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HIV Management In Depth

Why Nutrition Matters in HIV Patient Care

Jül Gerrior-Schofield, R.D.
Jül Gerrior-Schofield, R.D.
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A Conversation With Jül Gerrior-Schofield, R.D.

December 12, 2013

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Myles Helfand: On the topic of cardiovascular risks: Especially in the context of the recently updated statin guidelines, we're looking at an ever-more aggressive medication treatment approach when it comes to managing cardiovascular risk. At what point does a clinician say, "I don't have the time or the space to deal with this whole deep, complex series of issues that patients may be facing in their life that prevents them from having proper access to well-balanced diets"? It would seem a lot more convenient to just say, "We're just going to give you a statin and try to make sure there's no drug interactions."

Jül Gerrior-Schofield: It's an easy out, so to speak. To be honest, I just don't think that nutrition is on their radar, in general. It doesn't take priority. Unless you have a dietitian in the clinic that's waving their arms -- "I'm over here! I'm over here!"

Generally, dietitians will prescreen the clinics as they come in. But with more cutbacks and financial problems, in some of these health centers there's just less room for services like nutrition. So it does lie on the provider to try to ask these questions.

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In Boston, we're very fortunate -- and I know in Manhattan, you're fortunate -- because there are a lot of programs out there that are geared toward HIV-positive individuals that provide access to meals, or subsidized SNAP benefits. In Boston, for example, we have farmers' markets, where patients who have these SNAP benefits -- it's like the new food stamp where they can double their bucks -- they can go to buy five dollars' worth of vegetables, and they can get double that for the value. So they can get $10 worth of fruits and vegetables with their Bounty Bucks.

It comes down to knowledge and awareness. I'm afraid that we just don't see this happening enough in our HIV clinics today.

Myles Helfand: You just identified two major barriers to this kind of access: funding and a general lack of awareness. It's interesting: In our HIV Management Today series, we started this year with another aspect of HIV care that I think -- not in an identical way, but in a similar way to nutrition -- is frequently neglected: the critical effect that mental health issues and psychological issues can have on every aspect of HIV care.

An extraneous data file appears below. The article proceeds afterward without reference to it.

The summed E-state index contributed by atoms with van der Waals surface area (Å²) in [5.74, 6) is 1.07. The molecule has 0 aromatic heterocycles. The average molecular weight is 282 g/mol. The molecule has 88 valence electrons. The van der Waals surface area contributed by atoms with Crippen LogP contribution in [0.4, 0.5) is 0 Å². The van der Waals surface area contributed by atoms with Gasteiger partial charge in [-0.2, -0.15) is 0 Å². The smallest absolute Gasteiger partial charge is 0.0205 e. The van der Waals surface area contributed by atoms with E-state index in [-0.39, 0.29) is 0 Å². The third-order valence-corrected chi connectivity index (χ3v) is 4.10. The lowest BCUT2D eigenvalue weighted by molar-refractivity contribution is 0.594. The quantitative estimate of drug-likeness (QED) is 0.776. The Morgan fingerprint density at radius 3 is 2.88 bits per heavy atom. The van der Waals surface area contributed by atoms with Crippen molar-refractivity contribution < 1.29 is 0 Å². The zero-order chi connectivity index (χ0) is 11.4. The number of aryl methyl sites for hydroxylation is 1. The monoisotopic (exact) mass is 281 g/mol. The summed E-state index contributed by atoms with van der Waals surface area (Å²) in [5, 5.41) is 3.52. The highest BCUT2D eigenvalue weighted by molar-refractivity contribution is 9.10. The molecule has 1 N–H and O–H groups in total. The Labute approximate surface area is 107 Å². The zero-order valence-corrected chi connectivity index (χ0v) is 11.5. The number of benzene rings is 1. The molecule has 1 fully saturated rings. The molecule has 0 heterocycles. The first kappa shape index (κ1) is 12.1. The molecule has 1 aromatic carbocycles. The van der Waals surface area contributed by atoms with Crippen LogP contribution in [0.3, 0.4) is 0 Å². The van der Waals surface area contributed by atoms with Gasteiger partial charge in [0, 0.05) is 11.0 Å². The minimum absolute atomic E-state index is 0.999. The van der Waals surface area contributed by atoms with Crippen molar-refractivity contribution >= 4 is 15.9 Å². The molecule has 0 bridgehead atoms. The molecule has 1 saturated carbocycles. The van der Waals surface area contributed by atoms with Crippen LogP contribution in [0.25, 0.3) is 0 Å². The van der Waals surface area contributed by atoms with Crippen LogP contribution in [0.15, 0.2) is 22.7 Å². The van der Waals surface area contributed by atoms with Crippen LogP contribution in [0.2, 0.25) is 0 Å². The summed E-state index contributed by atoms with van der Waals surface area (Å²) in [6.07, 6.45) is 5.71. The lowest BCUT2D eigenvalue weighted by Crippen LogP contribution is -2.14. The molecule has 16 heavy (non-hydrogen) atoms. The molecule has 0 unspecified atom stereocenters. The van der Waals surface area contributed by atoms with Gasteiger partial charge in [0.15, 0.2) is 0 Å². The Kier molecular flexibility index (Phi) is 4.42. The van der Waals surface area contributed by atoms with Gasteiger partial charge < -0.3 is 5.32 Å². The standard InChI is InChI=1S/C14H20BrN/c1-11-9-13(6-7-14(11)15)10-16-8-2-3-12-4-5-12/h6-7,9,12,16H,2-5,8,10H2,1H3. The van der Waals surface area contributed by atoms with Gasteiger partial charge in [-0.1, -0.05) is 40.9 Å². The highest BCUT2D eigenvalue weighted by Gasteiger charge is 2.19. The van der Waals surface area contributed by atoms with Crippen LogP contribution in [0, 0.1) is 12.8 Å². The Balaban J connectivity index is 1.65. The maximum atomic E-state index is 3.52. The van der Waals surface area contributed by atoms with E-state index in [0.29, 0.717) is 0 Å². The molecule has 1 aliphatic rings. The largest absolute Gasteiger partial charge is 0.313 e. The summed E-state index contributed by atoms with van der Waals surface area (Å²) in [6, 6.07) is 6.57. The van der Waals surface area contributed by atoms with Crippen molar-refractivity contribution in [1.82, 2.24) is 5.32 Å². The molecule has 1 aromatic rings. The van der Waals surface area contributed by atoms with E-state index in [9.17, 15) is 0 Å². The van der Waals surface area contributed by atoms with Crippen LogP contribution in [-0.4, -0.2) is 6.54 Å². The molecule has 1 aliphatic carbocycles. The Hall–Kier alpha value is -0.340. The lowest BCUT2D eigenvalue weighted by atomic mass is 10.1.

What you've been seeing so far suggests that it's the same kind of thing for nutrition; it's this often-neglected area that nonetheless can have effects across the board for a person living with HIV. But yet there is that -- almost a barrier to awareness, not just on the part of the patient, but on the part of the clinician, right?

Jül Gerrior-Schofield: Yes, definitely. We [at Tufts] are lucky -- again, I keep saying we're lucky because we study this, and so we have a focus on it -- we have a different mentality when it comes to talking about nutrition and getting the message out there. People know of our study. They've been in it for many years. So we're fortunate like that. But there are still a lot of people who just don't know about our services.

I don't think that providers realize how food insecure their patients are, because I think the patient doesn't want to discuss this often. It's a humbling experience to have to go in and say, "I don't even know where I'm going to get my next meal."

I've been doing a lot of work with women, and women are generally at risk, mostly because they are the last priority for themselves. They have grandkids and kids, and they just don't take precedence in their own care. They're a huge population that I worry about, in terms of just getting access to food and generally taking care of themselves.

We have a fantastic program in Boston for women called HOCC or Healing Our Community Collaborative. This program is for women who are HIV positive, at risk for, and affected by HIV. They are served a hot meal once a month coupled with education and health promotion by community partners in the health field (nurses, dietitians, social workers). More programs like this are needed to support these vulnerable populations.

Myles Helfand: Where is the line in terms of responsibility? Is it the responsibility of you guys to go reach out to all of these various clinics, hospitals and doctors' offices, to try to educate them and advocate for a greater level of awareness and intervention with their patients on nutritional aspects of care? Or is it for them to somehow become more aware? Is it for them to try to change their mindset?

Jül Gerrior-Schofield: It probably goes both ways. It's important for us to be out there, as nutrition providers, and really get the message out. We generally are pushing this only because we may have a new study, for example, and we're looking for participants. Then we go out and canvas all of our clinics in town and say, "We're looking for people who want to go on this special protein to help reduce diarrhea," for example. But I think it goes both ways.

We're fortunate also at Tufts because the medical students that come out of our institution actually have a lot of nutrition training. That's, again, because we have this very nutrition-centric focus. But if you poll the medical schools across the country, you're going to find that very few have nutrition courses. If we could change the structure of how things are going, I think it starts there -- to get people thinking of nutrition. But we both need to be advocates for this.